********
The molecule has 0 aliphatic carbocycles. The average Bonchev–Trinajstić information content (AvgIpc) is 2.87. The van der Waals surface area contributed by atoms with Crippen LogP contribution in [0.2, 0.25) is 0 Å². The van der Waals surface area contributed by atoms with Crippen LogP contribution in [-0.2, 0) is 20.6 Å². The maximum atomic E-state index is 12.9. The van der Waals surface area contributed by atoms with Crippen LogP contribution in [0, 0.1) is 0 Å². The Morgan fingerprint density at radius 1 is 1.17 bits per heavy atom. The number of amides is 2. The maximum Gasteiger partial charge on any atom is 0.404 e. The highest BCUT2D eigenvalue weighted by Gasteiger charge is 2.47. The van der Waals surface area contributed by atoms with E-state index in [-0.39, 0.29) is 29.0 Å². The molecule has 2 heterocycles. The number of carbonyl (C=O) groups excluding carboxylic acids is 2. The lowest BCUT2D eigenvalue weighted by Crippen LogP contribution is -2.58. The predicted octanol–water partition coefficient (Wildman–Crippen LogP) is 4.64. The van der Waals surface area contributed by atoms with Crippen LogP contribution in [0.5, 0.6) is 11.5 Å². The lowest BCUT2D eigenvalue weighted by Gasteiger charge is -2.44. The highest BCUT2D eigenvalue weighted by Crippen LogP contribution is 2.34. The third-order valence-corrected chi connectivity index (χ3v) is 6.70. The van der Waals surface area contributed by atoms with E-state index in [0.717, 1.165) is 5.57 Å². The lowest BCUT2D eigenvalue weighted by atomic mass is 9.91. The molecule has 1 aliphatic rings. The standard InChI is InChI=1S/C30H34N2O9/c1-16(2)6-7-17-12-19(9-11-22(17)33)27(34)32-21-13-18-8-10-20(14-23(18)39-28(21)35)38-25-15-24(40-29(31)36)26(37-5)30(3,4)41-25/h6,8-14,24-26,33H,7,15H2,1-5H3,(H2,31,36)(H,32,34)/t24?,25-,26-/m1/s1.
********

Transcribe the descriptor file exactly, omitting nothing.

The molecule has 0 aliphatic carbocycles. The average Bonchev–Trinajstić information content (AvgIpc) is 2.87. The van der Waals surface area contributed by atoms with Crippen LogP contribution in [0.2, 0.25) is 0 Å². The van der Waals surface area contributed by atoms with Crippen LogP contribution in [-0.2, 0) is 20.6 Å². The maximum atomic E-state index is 12.9. The van der Waals surface area contributed by atoms with Crippen LogP contribution in [0, 0.1) is 0 Å². The Morgan fingerprint density at radius 1 is 1.17 bits per heavy atom. The number of amides is 2. The maximum Gasteiger partial charge on any atom is 0.404 e. The highest BCUT2D eigenvalue weighted by Gasteiger charge is 2.47. The van der Waals surface area contributed by atoms with E-state index in [-0.39, 0.29) is 29.0 Å². The molecule has 2 heterocycles. The number of carbonyl (C=O) groups excluding carboxylic acids is 2. The lowest BCUT2D eigenvalue weighted by Crippen LogP contribution is -2.58. The predicted octanol–water partition coefficient (Wildman–Crippen LogP) is 4.64. The van der Waals surface area contributed by atoms with Crippen LogP contribution in [0.5, 0.6) is 11.5 Å². The lowest BCUT2D eigenvalue weighted by Gasteiger charge is -2.44. The highest BCUT2D eigenvalue weighted by Crippen LogP contribution is 2.34. The third-order valence-corrected chi connectivity index (χ3v) is 6.70. The van der Waals surface area contributed by atoms with E-state index in [0.717, 1.165) is 5.57 Å². The lowest BCUT2D eigenvalue weighted by atomic mass is 9.91. The molecule has 1 aliphatic rings. The standard InChI is InChI=1S/C30H34N2O9/c1-16(2)6-7-17-12-19(9-11-22(17)33)27(34)32-21-13-18-8-10-20(14-23(18)39-28(21)35)38-25-15-24(40-29(31)36)26(37-5)30(3,4)41-25/h6,8-14,24-26,33H,7,15H2,1-5H3,(H2,31,36)(H,32,34)/t24?,25-,26-/m1/s1.